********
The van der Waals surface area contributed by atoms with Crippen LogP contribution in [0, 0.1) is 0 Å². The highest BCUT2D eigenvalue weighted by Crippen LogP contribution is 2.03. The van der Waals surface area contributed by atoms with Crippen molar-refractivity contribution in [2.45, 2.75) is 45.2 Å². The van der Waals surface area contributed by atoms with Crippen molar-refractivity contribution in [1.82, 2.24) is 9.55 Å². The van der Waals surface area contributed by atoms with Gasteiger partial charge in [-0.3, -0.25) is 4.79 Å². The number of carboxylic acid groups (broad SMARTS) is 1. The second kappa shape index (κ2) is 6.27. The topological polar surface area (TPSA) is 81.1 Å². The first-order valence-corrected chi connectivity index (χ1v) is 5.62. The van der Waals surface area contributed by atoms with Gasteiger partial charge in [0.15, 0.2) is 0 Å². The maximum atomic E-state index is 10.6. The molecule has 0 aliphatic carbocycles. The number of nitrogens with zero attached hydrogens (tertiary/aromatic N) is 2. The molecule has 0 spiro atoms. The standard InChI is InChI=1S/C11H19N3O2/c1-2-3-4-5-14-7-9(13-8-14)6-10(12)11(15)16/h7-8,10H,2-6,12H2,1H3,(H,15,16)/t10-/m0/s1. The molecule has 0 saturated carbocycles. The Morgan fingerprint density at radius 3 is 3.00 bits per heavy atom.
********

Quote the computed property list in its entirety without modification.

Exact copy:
The van der Waals surface area contributed by atoms with Crippen LogP contribution in [0, 0.1) is 0 Å². The highest BCUT2D eigenvalue weighted by Crippen LogP contribution is 2.03. The van der Waals surface area contributed by atoms with Crippen molar-refractivity contribution in [2.45, 2.75) is 45.2 Å². The van der Waals surface area contributed by atoms with Crippen molar-refractivity contribution in [1.82, 2.24) is 9.55 Å². The van der Waals surface area contributed by atoms with Gasteiger partial charge in [-0.3, -0.25) is 4.79 Å². The number of carboxylic acid groups (broad SMARTS) is 1. The second kappa shape index (κ2) is 6.27. The topological polar surface area (TPSA) is 81.1 Å². The first-order valence-corrected chi connectivity index (χ1v) is 5.62. The van der Waals surface area contributed by atoms with Gasteiger partial charge in [0.15, 0.2) is 0 Å². The maximum atomic E-state index is 10.6. The molecule has 0 aliphatic carbocycles. The number of nitrogens with zero attached hydrogens (tertiary/aromatic N) is 2. The molecule has 0 spiro atoms. The standard InChI is InChI=1S/C11H19N3O2/c1-2-3-4-5-14-7-9(13-8-14)6-10(12)11(15)16/h7-8,10H,2-6,12H2,1H3,(H,15,16)/t10-/m0/s1. The molecule has 0 saturated carbocycles. The Morgan fingerprint density at radius 3 is 3.00 bits per heavy atom.